The idea that prayer and work go hand in hand is especially helpful if we are seeking to improve our spiritual lives, but remain faced with everyday tasks and responsibilities.  It can feel as though it is impossible to pursue contemplation while simultaneously fulfilling such obligations.  St. Benedict, however, would disagree, as he believed in combining contemplation with action and pursuing prayer in this way.   Although our lives may look like a far cry from the lives of monks, we can use this time to incorporate the motto of the Benedictines into our everyday habits so that in all things we may seek to grow closer to God.

In the Absence of Routine, Finding Another

For many, routines have not diverged a tremendous amount from the normal ones.  Perhaps we are required to go to work as usual, or we spend our time as stay-at-home parents already.  For many others, however, structure and rhythm are things that have been entirely upended in this time.  Suddenly many are faced with the necessity to scramble for additional work, childcare, and other means of stability.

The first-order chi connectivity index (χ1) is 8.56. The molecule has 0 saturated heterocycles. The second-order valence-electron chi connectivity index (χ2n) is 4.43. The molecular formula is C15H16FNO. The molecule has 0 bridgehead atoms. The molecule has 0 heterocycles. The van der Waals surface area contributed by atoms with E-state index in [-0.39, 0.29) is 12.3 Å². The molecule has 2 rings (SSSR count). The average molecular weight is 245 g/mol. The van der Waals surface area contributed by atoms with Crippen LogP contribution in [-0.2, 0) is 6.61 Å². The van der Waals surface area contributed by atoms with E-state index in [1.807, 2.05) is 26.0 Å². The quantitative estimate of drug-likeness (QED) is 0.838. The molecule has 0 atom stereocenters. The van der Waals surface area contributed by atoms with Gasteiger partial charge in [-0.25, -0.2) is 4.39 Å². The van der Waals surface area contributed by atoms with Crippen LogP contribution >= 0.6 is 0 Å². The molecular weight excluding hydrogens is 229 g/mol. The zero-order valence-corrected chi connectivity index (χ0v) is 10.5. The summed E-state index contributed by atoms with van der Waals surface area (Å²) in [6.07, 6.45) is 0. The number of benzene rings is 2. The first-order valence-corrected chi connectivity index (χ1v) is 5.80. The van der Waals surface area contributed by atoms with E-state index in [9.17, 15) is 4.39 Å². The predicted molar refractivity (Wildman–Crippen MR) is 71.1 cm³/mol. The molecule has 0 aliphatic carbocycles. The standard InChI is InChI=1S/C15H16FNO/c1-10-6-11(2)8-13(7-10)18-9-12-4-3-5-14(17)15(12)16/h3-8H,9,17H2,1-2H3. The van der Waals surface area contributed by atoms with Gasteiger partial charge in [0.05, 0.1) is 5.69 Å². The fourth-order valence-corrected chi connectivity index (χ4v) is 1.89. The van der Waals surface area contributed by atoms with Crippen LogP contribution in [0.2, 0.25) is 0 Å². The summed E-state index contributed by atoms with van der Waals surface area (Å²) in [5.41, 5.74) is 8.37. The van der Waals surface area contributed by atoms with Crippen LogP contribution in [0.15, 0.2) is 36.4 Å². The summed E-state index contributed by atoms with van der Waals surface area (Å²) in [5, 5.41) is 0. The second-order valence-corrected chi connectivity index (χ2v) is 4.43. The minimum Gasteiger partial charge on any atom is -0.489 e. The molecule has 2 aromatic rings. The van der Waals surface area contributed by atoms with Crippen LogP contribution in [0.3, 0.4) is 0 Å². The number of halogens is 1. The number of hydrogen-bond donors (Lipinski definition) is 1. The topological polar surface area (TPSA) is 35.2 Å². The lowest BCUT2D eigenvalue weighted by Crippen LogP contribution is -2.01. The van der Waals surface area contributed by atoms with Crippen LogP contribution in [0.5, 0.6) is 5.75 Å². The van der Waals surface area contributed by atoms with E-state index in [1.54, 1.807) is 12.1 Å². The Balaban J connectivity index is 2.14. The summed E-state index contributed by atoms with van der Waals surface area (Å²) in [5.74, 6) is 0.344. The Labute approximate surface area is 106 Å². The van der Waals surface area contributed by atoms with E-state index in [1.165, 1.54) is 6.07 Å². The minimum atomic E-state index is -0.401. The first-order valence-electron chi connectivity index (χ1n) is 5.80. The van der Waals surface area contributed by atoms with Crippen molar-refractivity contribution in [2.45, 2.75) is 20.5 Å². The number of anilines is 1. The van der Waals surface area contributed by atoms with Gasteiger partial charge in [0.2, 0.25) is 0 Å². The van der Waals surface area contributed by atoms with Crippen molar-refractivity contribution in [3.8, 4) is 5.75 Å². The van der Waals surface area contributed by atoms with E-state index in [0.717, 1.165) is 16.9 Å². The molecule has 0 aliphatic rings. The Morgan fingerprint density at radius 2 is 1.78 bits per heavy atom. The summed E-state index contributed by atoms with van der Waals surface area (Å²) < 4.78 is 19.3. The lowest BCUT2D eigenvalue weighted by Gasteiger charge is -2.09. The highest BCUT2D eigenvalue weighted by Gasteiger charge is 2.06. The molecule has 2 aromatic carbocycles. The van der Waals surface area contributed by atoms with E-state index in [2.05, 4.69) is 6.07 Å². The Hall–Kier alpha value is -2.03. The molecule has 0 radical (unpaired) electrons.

Such disruptions prove stressful to varyingdegrees.  Much of the advice given to those who are struggling with these disruptions centers around forming a new routine that incorporates all the essential tasks of daily life, balanced with additional activities or elements that uplift each person.  If we are thinking about this in a spiritual way, we can accomplish exactly that through certain forms of prayer.  Although there are many options for various forms of prayer and spiritual reading, in a time of uncertainty, it can help to return to well-known and rhythmic forms of prayer.  Examples include the rosary or the Chaplet of the Divine Mercy, especially in light of having recently celebrated Divine Mercy Sunday.